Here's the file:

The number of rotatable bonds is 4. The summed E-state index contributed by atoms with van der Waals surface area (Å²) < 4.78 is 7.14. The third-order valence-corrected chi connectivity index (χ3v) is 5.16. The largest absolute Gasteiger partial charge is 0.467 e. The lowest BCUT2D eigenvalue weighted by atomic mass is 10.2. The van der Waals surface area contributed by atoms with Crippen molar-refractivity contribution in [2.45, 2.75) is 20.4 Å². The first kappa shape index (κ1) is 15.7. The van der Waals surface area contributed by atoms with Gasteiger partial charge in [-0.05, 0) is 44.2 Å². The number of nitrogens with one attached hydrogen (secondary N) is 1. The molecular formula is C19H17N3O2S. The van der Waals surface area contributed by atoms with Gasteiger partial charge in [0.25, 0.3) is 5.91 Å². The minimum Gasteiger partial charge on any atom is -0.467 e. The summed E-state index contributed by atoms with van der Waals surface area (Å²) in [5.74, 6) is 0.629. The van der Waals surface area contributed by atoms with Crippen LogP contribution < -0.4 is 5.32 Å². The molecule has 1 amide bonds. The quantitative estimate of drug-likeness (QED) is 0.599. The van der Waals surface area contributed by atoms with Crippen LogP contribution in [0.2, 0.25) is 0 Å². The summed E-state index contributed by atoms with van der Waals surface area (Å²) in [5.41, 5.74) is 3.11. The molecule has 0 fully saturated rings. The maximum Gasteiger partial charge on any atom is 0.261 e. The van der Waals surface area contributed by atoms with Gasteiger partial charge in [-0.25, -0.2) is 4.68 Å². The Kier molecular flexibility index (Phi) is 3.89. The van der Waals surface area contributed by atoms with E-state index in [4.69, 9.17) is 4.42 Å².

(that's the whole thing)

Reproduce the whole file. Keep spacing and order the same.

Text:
The number of rotatable bonds is 4. The summed E-state index contributed by atoms with van der Waals surface area (Å²) < 4.78 is 7.14. The third-order valence-corrected chi connectivity index (χ3v) is 5.16. The largest absolute Gasteiger partial charge is 0.467 e. The lowest BCUT2D eigenvalue weighted by atomic mass is 10.2. The van der Waals surface area contributed by atoms with Crippen molar-refractivity contribution in [2.45, 2.75) is 20.4 Å². The first kappa shape index (κ1) is 15.7. The van der Waals surface area contributed by atoms with Gasteiger partial charge in [-0.05, 0) is 44.2 Å². The number of nitrogens with one attached hydrogen (secondary N) is 1. The molecular formula is C19H17N3O2S. The van der Waals surface area contributed by atoms with Gasteiger partial charge in [0.25, 0.3) is 5.91 Å². The minimum Gasteiger partial charge on any atom is -0.467 e. The summed E-state index contributed by atoms with van der Waals surface area (Å²) in [5.74, 6) is 0.629. The van der Waals surface area contributed by atoms with Crippen LogP contribution < -0.4 is 5.32 Å². The molecule has 1 amide bonds. The quantitative estimate of drug-likeness (QED) is 0.599. The van der Waals surface area contributed by atoms with Crippen LogP contribution in [0.2, 0.25) is 0 Å². The summed E-state index contributed by atoms with van der Waals surface area (Å²) in [5.41, 5.74) is 3.11. The molecule has 0 fully saturated rings. The maximum Gasteiger partial charge on any atom is 0.261 e. The van der Waals surface area contributed by atoms with Gasteiger partial charge in [-0.25, -0.2) is 4.68 Å². The Kier molecular flexibility index (Phi) is 3.89. The van der Waals surface area contributed by atoms with E-state index in [4.69, 9.17) is 4.42 Å².